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Homepage / My Cranfield MSc: Astronautics and Space Engineering – Pathway to space.

My Cranfield MSc: Astronautics and Space Engineering – Pathway to space.

Where did it all start? How did I become interested in the space sector? I would say that my interest in aerospace originated from my passion for aircraft and helicopters from an early age. I remember I did my high school work experience shadowing an RAF helicopter pilot and was lucky enough to get a few flights with him in the Eurocopter Squirrel HT1 from the Defence Helicopter Flying School out of RAF Shawbury back in 2014. 

From then, I developed a real passion towards flying and really wanted to become a fast jet pilot in the RAF. Due to this interest, I took up flying lessons from my local airfield when I was 16 and managed to do my first solo flight before the time I got my driving licence! As I was spending so much time at the airfield, I managed to pick up a part-time job there where I started off as an Air Traffic Service Assistant in the tower. 

I continued with this job through college, progressing to an Air Ground Controller after obtaining my Radio Operators Certificate of Competence (ROCC) from the Civil Aviation Authority in 2017 to operate VHF radiotelephony equipment and exchange spoken messages in the aeronautical radio services.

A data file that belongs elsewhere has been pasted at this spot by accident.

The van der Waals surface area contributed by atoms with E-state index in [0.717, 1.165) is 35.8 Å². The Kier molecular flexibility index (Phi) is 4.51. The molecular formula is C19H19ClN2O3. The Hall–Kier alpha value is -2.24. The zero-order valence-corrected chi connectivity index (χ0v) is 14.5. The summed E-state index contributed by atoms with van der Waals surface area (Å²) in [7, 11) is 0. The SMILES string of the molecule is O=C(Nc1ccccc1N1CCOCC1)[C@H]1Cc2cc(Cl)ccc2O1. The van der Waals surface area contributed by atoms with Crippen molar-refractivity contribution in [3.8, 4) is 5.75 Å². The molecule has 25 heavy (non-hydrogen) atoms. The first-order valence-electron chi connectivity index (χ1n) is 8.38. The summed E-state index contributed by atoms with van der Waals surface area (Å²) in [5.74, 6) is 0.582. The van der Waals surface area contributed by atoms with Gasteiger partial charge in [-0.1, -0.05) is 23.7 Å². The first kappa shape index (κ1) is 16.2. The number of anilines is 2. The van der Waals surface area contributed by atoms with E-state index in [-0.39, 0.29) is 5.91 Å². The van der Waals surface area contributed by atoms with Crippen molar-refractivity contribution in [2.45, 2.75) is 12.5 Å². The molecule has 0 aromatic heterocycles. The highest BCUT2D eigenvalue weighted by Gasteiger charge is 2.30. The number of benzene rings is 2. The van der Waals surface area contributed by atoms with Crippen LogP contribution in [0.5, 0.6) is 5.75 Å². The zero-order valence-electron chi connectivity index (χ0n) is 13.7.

In terms of academia, my strongest subjects were maths and physics, which ultimately lead me to study this combination in college as well, as well as psychology, physical education and an Extended Project Qualification (EPQ) looking into lift generation and aerofoil characteristics. This ultimately then led me to study my BEng in Aerospace Engineering with Pilot Studies down in Bristol. 

I only really started to specialise in space flight during my final year, choosing to tailor my elective modules towards spacecraft engineering, which gave me valuable experience in simulation exercises on geometric orbit design, mission and spacecraft systems engineering using the Open Cosmos beeApp simulator as well as analysis of radiation dosage on shielding thickness and spacecraft mean body temperature with the STK Space Environment and Effects Tool. 

As my personal interests are within space flight and rocket propulsion systems, this led me to do my final year individual project on an exploration of the design of liquid bi-propellent engines, with a practical investigation into the combustion phase using CFD. For those who don’t know what CFD is, it is Computational Fluid Dynamics, and engineers use it to model fluid flow to simulate real life applications. In my case, this was the chemical reaction of various combinations of fuels and oxidisers and see how they affected the performance of the engine, the specific impulse. I then took this further, and am now studying Astronautics and Space Engineering MSc at Cranfield University. 

 

Written by: Sam Juson

Written By: Tom Jaycocks

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